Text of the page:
field?" I snapped out of it and walked to the front desk where I
found a recep onist whose eyes were heavy with pity. It was
clear everyone in the small‐town office knew, but what did they

I'd received a call an hour prior from my doctor saying that our
noninvasive prenatal screening results were back, the results
were not good, and we needed to come see him right away. My
20‐week pregnant body fell on the kitchen floor, the words, "Oh
no, oh no, oh no" poured out of my mouth, matched by rapid
tears that streamed down my face.

My husband and I walked into the doctor's office knowing the Speaking of typically developing students, Vanderbilt University
NIPT screening came back indica ng something was gene cally conducted a recent study that found students educated alongside
off with our 20‐week‐old baby growing inside me, but we didn't their disabled peers performed 15 percent higher in academic
know which gene or chromosome was affected. A nurse escorted achievements than students educated without their disabled
us to an exam room where we waited in silence. Sweat damp‐ peers. No study since the 1970s has shown an academic ad‐
ened the white crinkled paper beneath my legs. The doctor finally vantage for students with disabili es when segregated in special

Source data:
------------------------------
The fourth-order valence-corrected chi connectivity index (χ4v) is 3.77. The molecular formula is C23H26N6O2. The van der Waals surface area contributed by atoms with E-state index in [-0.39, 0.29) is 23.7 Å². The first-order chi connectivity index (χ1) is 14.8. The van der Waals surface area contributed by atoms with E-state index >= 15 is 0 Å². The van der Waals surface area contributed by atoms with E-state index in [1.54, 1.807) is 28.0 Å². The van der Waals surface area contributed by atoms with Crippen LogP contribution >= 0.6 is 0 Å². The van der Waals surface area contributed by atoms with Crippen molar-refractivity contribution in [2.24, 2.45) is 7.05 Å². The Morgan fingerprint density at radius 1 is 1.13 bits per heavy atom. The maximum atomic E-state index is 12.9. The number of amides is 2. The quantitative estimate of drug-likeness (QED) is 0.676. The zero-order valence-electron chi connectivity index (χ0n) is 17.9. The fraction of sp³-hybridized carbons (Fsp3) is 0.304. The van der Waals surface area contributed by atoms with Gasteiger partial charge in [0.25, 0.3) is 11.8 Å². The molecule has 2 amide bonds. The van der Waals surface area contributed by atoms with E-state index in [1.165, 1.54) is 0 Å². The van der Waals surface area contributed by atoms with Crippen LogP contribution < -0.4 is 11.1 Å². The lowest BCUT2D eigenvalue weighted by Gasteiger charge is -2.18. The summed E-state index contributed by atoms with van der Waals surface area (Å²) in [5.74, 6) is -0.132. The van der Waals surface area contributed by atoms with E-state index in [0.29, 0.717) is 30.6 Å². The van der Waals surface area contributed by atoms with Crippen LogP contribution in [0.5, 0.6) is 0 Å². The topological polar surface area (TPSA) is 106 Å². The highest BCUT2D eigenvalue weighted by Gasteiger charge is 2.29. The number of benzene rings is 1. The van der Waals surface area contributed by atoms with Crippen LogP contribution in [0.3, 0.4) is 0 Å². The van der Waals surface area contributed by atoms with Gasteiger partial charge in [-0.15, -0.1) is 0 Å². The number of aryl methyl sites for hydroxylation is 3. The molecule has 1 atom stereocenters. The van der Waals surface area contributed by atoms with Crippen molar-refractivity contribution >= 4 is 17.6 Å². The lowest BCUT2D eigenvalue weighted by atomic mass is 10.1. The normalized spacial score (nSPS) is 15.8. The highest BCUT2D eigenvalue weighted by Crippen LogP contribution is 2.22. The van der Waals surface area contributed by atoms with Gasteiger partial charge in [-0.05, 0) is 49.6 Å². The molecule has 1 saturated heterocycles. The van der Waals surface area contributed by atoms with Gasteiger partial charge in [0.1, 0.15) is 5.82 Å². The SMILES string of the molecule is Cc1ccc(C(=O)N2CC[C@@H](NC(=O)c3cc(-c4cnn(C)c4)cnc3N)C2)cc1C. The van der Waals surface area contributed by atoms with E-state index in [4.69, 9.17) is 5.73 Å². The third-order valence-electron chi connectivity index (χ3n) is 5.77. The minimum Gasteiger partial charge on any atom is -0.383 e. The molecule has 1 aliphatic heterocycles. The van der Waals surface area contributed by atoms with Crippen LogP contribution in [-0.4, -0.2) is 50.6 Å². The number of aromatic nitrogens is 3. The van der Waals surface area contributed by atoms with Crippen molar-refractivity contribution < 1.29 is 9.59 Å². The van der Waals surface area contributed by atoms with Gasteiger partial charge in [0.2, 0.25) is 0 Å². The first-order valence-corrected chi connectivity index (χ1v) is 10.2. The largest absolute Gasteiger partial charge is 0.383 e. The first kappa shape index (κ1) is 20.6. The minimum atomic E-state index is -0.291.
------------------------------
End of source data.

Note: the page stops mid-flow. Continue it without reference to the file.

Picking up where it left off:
walked in, ripping through the quiet that hung in the sterile air: needs classrooms, and yet only 17 percent of students with cog‐
"Your son has a 99 percent chance of having Down syndrome." ni ve disabili es are included in high school general educa on
I would recognize someone who had Down syndrome, but I knew
nothing about the condi on. I found two words that pulled me October is Na onal Disability Employment Awareness Month.
out of the fog: school inclusion. Realizing my son could one day People with disabili es are the largest minority group in the Unit‐
sit in the same classroom as all of his peers changed my percep‐ ed States, but recent studies found 78 percent of eligible adults
with intellectual disabili es are not working. How can we expect
on of what his future could hold. companies to hire individuals with disabili es if their leaders
don't know them? Our kids with disabili es have to grow up
The doctor laid out our op ons, concluding with, "Don't wor‐ alongside their typically developing peers if we want them to
ry, you don't have to be a hero. If you don't terminate, you can be included in the workplace. Inclusion starts at school.
have the baby here, and we can keep him comfortable, but we
don't have to do anything dras c to save his life." In plain speak,
we could choose to let him die.